Loneliness and Friendship Quality in School-Aged Children with ASD

Thursday, May 12, 2016: 11:30 AM-1:30 PM
Hall A (Baltimore Convention Center)
A. Dominguez1, M. Mladenovic2, W. I. Shih3, R. Landa4, C. Lord5, B. King6 and C. Kasari7, (1)UCLA Center for Autism Research and Treatment, Los Angeles, CA, (2)UCLA, Los Angeles, CA, (3)UCLA, Monrovia, CA, (4)The Kennedy Krieger Institute, Baltimore, MD, (5)Weill Cornell Medical College, White Plains, NY, (6)University of Washington and Seattle Children's Hospital, Seattle, WA, (7)University of California Los Angeles, Los Angeles, CA
Background: Deficits in social skills and poor peer relationships are characteristic of individuals with autism spectrum disorder (ASD) (Chamberlain, Kasari, & Rotheram-Fuller, 2006).  Adolescents with ASD often report more loneliness at school than their typically developing classmates (Bauminger, Shulman, & Agam, 2003).  Loneliness tends to be higher in older children than younger children (Burner, Orlich, Dean et al., submitted).  Previous studies have suggested that greater child-reported feelings of loneliness may be tied to poorer quality friendships or peer relationships at school (Bauminger & Kasari, 1999).  Further, children who are isolated or peripheral in their social network relative to classmates may exhibit more loneliness.  However, few studies have investigated the connection between loneliness in elementary-aged children with ASD and friendship quality or social connectivity to peers.

Objectives: This study aimed to 1) explore how quality of friendships and social connection with classmates are related to loneliness in children with ASD, and 2) compare self-reported ratings of loneliness in school-aged children with ASD to those of their typically developing peers.

Methods: Participants were 135 children with ASD (mean age = 8.13) and 239 typically developing classmates enrolled in mainstream classrooms.  The data were collected at four sites across the U.S. as part of a larger study conducted by the Autism Intervention Research Network on Behavioral Health (AIR-B).  Children with ASD completed three questionnaires: a) Loneliness Questionnaire (Asher, Hymel, & Renshaw, 1984) measured feelings of loneliness, b) Friendship Survey (Cairns & Cairns, 1994) analyzed social connectivity within the classroom using child nomination of classmates as friends, and c) Friendship Qualities Scale (FQS; Bukowski, Hoza, & Boivin, 1994) assessed aspects of companionship, conflict, help, security, and closeness within each child’s relationship to his or her best friend.  Typically developing peers from the same classrooms as the children with ASD also completed the Loneliness Questionnaire.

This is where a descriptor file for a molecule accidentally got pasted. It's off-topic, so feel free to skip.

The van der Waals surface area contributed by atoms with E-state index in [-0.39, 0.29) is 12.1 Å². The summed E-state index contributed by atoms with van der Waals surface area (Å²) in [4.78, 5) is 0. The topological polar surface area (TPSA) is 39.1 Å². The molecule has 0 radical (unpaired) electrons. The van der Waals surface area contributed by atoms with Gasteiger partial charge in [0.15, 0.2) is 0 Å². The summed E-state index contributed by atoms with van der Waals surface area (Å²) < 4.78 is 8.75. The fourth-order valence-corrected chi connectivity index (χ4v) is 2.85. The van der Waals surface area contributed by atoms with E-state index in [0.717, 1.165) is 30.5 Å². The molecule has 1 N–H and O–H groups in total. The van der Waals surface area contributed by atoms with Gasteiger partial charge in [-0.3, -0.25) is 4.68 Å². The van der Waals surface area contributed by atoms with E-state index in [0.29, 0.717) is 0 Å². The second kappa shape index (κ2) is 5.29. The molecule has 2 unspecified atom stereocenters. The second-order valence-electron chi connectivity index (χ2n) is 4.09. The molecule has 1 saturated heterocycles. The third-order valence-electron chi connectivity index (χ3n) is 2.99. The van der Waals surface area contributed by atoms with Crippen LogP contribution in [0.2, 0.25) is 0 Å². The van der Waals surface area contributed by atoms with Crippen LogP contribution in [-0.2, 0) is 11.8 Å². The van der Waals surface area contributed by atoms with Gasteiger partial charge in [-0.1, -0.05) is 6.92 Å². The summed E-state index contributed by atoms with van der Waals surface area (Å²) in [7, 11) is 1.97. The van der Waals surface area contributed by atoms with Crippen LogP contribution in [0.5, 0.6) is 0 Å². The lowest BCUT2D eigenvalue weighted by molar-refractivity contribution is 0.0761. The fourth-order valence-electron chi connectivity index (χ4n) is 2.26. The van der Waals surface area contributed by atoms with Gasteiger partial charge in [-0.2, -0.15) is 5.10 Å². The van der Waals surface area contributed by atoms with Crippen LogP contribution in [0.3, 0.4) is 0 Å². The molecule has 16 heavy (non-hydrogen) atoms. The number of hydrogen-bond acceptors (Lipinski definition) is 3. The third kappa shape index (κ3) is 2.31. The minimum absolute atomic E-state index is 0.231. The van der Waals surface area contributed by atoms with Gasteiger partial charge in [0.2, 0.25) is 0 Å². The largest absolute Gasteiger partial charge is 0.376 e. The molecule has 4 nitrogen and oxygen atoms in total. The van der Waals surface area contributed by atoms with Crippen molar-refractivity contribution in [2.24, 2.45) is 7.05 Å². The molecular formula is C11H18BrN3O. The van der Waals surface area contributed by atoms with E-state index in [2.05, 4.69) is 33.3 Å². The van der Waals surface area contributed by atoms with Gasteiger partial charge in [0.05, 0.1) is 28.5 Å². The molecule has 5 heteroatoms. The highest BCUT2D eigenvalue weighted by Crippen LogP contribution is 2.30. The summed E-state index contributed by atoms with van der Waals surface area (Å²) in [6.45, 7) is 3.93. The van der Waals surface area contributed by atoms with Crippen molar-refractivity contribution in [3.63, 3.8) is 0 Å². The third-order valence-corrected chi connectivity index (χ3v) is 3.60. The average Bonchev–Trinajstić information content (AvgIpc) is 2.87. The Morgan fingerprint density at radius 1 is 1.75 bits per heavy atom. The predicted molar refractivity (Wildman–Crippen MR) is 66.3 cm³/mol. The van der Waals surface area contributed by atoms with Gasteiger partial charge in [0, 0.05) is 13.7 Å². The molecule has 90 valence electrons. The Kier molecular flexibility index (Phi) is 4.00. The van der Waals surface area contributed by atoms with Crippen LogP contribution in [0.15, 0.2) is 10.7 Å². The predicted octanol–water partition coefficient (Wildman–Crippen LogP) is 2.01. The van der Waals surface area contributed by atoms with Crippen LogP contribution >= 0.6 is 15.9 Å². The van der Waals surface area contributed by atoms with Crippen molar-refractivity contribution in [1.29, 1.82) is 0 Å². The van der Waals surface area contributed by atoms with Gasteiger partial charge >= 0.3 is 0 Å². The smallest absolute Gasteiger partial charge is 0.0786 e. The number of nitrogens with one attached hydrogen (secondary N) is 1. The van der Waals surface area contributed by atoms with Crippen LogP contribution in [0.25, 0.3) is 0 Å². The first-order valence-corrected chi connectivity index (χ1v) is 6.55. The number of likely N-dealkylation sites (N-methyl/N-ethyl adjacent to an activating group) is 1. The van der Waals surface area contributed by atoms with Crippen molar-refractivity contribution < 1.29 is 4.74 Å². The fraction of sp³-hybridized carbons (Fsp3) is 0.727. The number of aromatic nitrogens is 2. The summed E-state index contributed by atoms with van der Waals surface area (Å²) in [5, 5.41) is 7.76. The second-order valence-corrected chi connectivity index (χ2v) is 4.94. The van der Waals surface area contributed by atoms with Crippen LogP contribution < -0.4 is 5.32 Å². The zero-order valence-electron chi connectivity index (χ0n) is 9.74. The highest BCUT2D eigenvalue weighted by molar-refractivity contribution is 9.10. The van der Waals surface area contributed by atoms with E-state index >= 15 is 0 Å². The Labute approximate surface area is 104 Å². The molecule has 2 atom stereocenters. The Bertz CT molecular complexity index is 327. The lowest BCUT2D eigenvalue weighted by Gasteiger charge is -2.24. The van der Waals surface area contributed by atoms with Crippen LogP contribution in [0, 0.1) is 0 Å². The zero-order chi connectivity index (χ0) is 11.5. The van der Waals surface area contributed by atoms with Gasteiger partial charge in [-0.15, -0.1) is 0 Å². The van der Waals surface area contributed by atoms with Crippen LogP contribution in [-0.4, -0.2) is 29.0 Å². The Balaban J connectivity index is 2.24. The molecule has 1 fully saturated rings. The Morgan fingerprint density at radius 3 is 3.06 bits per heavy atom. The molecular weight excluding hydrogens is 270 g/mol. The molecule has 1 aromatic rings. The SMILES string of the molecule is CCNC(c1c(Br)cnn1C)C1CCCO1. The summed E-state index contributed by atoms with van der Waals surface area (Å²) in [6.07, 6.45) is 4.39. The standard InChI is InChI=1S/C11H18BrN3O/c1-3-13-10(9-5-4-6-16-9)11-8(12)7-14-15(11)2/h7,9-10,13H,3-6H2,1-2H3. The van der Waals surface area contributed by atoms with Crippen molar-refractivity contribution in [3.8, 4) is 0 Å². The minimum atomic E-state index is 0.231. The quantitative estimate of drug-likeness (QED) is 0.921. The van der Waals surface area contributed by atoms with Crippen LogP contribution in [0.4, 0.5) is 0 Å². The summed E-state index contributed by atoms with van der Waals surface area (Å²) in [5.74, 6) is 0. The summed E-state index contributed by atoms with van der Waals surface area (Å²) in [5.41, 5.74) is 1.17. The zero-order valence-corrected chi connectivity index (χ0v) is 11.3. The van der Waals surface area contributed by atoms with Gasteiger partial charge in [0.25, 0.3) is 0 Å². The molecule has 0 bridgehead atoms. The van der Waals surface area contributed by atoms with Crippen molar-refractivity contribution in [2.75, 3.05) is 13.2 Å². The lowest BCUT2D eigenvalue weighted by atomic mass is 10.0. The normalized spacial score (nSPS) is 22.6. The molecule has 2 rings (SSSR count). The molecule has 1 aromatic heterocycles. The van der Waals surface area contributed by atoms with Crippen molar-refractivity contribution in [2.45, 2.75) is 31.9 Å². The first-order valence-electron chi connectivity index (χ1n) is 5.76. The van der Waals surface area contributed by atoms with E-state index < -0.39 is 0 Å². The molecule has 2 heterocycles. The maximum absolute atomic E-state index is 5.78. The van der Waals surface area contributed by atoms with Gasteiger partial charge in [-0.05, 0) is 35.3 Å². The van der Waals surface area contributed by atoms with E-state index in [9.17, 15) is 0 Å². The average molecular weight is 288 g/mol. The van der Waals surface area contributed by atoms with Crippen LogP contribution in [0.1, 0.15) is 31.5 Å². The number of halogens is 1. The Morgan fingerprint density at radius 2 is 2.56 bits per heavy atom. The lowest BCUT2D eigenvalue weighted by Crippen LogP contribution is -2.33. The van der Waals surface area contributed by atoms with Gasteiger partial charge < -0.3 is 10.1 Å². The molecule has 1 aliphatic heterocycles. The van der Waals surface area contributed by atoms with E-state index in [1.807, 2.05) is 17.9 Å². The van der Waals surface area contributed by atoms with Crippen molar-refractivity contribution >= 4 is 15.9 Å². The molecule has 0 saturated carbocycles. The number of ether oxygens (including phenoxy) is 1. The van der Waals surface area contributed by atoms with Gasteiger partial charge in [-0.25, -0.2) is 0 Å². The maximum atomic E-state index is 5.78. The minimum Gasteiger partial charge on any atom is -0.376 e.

Results: Comparing children with higher (n = 43) versus lower scores (n = 45) on the Loneliness Questionnaire, children with ASD who reported less loneliness also reported more companionship (p ≤ .05) and more closeness (p ≤ .05) in friendship quality with their best friend.  However, loneliness scores were not related to social network connectivity within the classroom.  No differences were found between loneliness scores of children with ASD and their typically developing peers.

Conclusions: While previous research indicates that adolescents with ASD report greater feelings of loneliness than their typically developing peers, our results suggest that this distinction may not be as salient among younger children with ASD.  Nevertheless, the child’s relationship quality with his or her best friend was found to be an early indicator of emerging feelings of loneliness.  This finding stresses the importance of targeting peer relationships at a young age in social interventions that aim to increase feelings of companionship and closeness in relationships between children with ASD and their peers.  Given the association between higher quality friendships and lower levels of loneliness, these interventions should begin at early ages in hopes of decreasing loneliness of children with ASD before they reach adolescence.